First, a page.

I spent another three nights with her, then took the bus to New York on Friday. Spent a night with Visa & Chandru, then on Saturday left for Vermont, by train. It was a very pleasant ride -- I LOVE trains -- arriving exactly on time at 8.03 pm. Suzanna was there to collect me and in another hour we were in East Hardwick.

So THAT was great -- a huge change of pace -- there were three hives of bees, new goat babies (yes, I KNOW I can call them kids ...), turkey chicks in one enclosure, ordinary chicks in another enclosure, a steer whose head was soon to be on the chopping block, the haying was in full swing ... and much, much more. Including of course the mandatory fantastic meal at RAINBOW SWEETS of Marshfield, VT.

My final five days were especially hectic: by bus to White River Junction where I was met by Daisy, my friend in Lebanon (NH), and was whisked off to a lunch date with her new friend David, owner of the amazing MAIN STREET MUSEUM -- a museum of droll and unusual objects, chosen for "the stories" that are attached to them. The next day, Friday, I left for Newport via Boston's South Station, on the Dartmouth Coach.

I mention this because I managed to drop my little waist-pouch on the bus while getting off. Yes, OF COURSE my passport was in it! By the time I realized it was gone, so was the bus. But I was VERY lucky: the bus does an airport loop and returns to South Station. Meanwhile I had the help and reassurance of a very kind South Station control-booth officer called Keith, who called the driver of the Dartmouth Coach and confirmed that he had indeed discovered the pouch. An hour later, it was back in my hands, contents intact. PHEW. Only another Indian citizen will know what kind of nightmare it would be to lose travel documents just prior to an international flight.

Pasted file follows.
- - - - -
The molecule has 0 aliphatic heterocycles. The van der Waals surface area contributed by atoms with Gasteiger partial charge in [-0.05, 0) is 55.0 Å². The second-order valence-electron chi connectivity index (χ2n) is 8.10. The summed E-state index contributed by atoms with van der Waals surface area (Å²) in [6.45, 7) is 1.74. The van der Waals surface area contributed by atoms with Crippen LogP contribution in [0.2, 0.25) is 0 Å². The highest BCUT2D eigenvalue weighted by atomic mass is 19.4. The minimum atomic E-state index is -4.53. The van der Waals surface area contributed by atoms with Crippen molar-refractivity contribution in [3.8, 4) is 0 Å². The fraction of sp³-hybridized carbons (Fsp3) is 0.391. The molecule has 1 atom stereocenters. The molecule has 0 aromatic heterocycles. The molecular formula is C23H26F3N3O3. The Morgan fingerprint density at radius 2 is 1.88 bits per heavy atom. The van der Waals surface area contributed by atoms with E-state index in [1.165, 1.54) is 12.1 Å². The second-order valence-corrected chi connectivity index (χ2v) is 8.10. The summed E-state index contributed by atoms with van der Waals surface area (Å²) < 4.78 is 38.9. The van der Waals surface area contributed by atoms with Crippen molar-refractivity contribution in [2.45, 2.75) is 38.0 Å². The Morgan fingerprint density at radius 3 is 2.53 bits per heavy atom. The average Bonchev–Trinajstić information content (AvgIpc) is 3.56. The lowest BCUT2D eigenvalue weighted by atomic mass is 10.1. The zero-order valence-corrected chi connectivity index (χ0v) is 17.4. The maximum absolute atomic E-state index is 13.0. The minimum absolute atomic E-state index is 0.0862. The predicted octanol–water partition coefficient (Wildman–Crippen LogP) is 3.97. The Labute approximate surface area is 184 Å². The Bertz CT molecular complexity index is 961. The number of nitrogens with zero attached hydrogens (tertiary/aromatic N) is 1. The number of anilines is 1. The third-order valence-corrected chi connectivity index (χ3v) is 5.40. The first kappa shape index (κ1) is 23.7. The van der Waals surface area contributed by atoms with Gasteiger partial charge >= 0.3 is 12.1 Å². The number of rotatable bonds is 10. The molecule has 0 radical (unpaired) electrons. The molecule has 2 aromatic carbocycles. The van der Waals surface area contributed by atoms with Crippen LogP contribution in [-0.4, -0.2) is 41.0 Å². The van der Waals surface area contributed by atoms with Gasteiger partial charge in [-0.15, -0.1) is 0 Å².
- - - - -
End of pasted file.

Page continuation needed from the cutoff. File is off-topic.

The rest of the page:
ANYWAY. So I went on to Newport, spent two very happy nights with Steve, Marion and the girls, then returned to Lebanon for two very pleasant nights. On Tuesday morning at 6.15 a.m. Aaron, Daisy's husband, very kindly dropped me off at the bus terminal, where I boarded a nonstop coach all the way to New York. It stops very close to Grand Central Station, but I was able to catch the same convenient NYAS shuttle service back to JFK. My flight left on schedule at 6 pm. arrived an hour early in Brussels at 7 a.m., left again for Delhi and 10 a.m. and we landed once more at exactly 9.40 pm.

And that's my story for the past few weeks!